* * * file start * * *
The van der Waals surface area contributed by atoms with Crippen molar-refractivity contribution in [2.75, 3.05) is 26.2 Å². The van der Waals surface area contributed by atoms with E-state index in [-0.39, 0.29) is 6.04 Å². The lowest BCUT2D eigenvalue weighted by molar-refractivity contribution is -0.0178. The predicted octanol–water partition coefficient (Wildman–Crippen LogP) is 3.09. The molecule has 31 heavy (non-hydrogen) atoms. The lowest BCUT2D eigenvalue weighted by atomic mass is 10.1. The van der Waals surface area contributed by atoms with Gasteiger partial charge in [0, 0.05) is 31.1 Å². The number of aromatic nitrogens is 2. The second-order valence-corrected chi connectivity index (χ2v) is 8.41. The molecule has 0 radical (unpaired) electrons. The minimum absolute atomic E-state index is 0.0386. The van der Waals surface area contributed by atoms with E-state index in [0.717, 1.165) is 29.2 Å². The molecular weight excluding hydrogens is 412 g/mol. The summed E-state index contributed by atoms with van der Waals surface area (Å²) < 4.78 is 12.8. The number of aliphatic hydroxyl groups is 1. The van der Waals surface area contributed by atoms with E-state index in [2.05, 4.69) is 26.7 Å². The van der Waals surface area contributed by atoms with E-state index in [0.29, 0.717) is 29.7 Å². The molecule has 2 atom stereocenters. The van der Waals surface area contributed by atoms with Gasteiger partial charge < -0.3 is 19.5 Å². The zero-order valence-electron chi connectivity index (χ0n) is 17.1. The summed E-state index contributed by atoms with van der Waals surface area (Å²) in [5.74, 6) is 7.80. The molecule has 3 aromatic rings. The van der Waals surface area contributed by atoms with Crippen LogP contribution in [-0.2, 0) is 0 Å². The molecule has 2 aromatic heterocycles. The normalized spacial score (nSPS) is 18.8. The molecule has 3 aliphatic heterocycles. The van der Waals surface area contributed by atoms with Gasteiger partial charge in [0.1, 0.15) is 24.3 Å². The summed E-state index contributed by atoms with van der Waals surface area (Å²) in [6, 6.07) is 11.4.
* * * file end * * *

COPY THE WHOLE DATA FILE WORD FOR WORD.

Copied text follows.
The van der Waals surface area contributed by atoms with Crippen molar-refractivity contribution in [2.75, 3.05) is 26.2 Å². The van der Waals surface area contributed by atoms with E-state index in [-0.39, 0.29) is 6.04 Å². The lowest BCUT2D eigenvalue weighted by molar-refractivity contribution is -0.0178. The predicted octanol–water partition coefficient (Wildman–Crippen LogP) is 3.09. The molecule has 31 heavy (non-hydrogen) atoms. The lowest BCUT2D eigenvalue weighted by atomic mass is 10.1. The van der Waals surface area contributed by atoms with Gasteiger partial charge in [0, 0.05) is 31.1 Å². The number of aromatic nitrogens is 2. The second-order valence-corrected chi connectivity index (χ2v) is 8.41. The molecule has 0 radical (unpaired) electrons. The minimum absolute atomic E-state index is 0.0386. The van der Waals surface area contributed by atoms with E-state index in [0.717, 1.165) is 29.2 Å². The molecular weight excluding hydrogens is 412 g/mol. The summed E-state index contributed by atoms with van der Waals surface area (Å²) < 4.78 is 12.8. The number of aliphatic hydroxyl groups is 1. The van der Waals surface area contributed by atoms with E-state index in [2.05, 4.69) is 26.7 Å². The van der Waals surface area contributed by atoms with E-state index in [0.29, 0.717) is 29.7 Å². The molecule has 2 atom stereocenters. The van der Waals surface area contributed by atoms with Gasteiger partial charge < -0.3 is 19.5 Å². The zero-order valence-electron chi connectivity index (χ0n) is 17.1. The summed E-state index contributed by atoms with van der Waals surface area (Å²) in [5.74, 6) is 7.80. The molecule has 3 aromatic rings. The van der Waals surface area contributed by atoms with Crippen LogP contribution in [-0.2, 0) is 0 Å². The molecule has 2 aromatic heterocycles. The normalized spacial score (nSPS) is 18.8. The molecule has 3 aliphatic heterocycles. The van der Waals surface area contributed by atoms with Gasteiger partial charge in [0.1, 0.15) is 24.3 Å². The summed E-state index contributed by atoms with van der Waals surface area (Å²) in [6, 6.07) is 11.4.